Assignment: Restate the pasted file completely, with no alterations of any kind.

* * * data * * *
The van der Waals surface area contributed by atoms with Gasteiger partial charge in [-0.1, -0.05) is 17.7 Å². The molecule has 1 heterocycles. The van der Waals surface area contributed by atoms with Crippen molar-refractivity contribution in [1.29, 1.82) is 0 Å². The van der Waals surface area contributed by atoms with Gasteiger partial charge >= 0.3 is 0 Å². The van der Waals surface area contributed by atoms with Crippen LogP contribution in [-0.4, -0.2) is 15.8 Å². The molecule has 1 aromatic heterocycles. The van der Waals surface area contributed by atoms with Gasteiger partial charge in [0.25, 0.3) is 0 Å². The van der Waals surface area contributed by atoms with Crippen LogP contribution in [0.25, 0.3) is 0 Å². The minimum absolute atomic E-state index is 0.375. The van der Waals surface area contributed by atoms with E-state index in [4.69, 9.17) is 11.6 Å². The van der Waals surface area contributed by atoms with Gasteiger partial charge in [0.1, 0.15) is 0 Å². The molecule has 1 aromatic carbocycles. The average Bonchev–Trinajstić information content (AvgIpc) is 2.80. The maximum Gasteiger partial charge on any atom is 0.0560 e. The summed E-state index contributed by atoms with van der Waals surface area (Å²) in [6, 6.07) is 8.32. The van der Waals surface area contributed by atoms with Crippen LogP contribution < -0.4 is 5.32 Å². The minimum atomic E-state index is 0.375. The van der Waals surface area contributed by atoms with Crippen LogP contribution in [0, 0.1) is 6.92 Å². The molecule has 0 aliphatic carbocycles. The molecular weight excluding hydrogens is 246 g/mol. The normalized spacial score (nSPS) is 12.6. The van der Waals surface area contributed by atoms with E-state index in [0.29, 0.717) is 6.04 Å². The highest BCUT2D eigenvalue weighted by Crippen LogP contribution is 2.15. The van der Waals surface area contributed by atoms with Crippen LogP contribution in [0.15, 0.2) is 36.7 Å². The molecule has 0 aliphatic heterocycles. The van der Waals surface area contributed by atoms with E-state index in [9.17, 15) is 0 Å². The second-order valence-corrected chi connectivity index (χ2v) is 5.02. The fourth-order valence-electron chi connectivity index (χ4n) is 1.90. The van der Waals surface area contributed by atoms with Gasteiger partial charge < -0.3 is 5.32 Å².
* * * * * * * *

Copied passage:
The van der Waals surface area contributed by atoms with Gasteiger partial charge in [-0.1, -0.05) is 17.7 Å². The molecule has 1 heterocycles. The van der Waals surface area contributed by atoms with Crippen molar-refractivity contribution in [1.29, 1.82) is 0 Å². The van der Waals surface area contributed by atoms with Gasteiger partial charge >= 0.3 is 0 Å². The van der Waals surface area contributed by atoms with Crippen LogP contribution in [-0.4, -0.2) is 15.8 Å². The molecule has 1 aromatic heterocycles. The van der Waals surface area contributed by atoms with Gasteiger partial charge in [0.25, 0.3) is 0 Å². The van der Waals surface area contributed by atoms with Crippen LogP contribution in [0.25, 0.3) is 0 Å². The minimum absolute atomic E-state index is 0.375. The van der Waals surface area contributed by atoms with E-state index in [4.69, 9.17) is 11.6 Å². The van der Waals surface area contributed by atoms with Gasteiger partial charge in [0.1, 0.15) is 0 Å². The molecule has 1 aromatic carbocycles. The average Bonchev–Trinajstić information content (AvgIpc) is 2.80. The maximum Gasteiger partial charge on any atom is 0.0560 e. The summed E-state index contributed by atoms with van der Waals surface area (Å²) in [6, 6.07) is 8.32. The van der Waals surface area contributed by atoms with Crippen LogP contribution < -0.4 is 5.32 Å². The minimum atomic E-state index is 0.375. The van der Waals surface area contributed by atoms with Crippen LogP contribution in [0, 0.1) is 6.92 Å². The molecule has 0 aliphatic carbocycles. The molecular weight excluding hydrogens is 246 g/mol. The normalized spacial score (nSPS) is 12.6. The van der Waals surface area contributed by atoms with E-state index in [0.29, 0.717) is 6.04 Å². The highest BCUT2D eigenvalue weighted by Crippen LogP contribution is 2.15. The van der Waals surface area contributed by atoms with Crippen LogP contribution in [0.15, 0.2) is 36.7 Å². The molecule has 0 aliphatic heterocycles. The van der Waals surface area contributed by atoms with E-state index in [9.17, 15) is 0 Å². The second-order valence-corrected chi connectivity index (χ2v) is 5.02. The fourth-order valence-electron chi connectivity index (χ4n) is 1.90. The van der Waals surface area contributed by atoms with Gasteiger partial charge < -0.3 is 5.32 Å².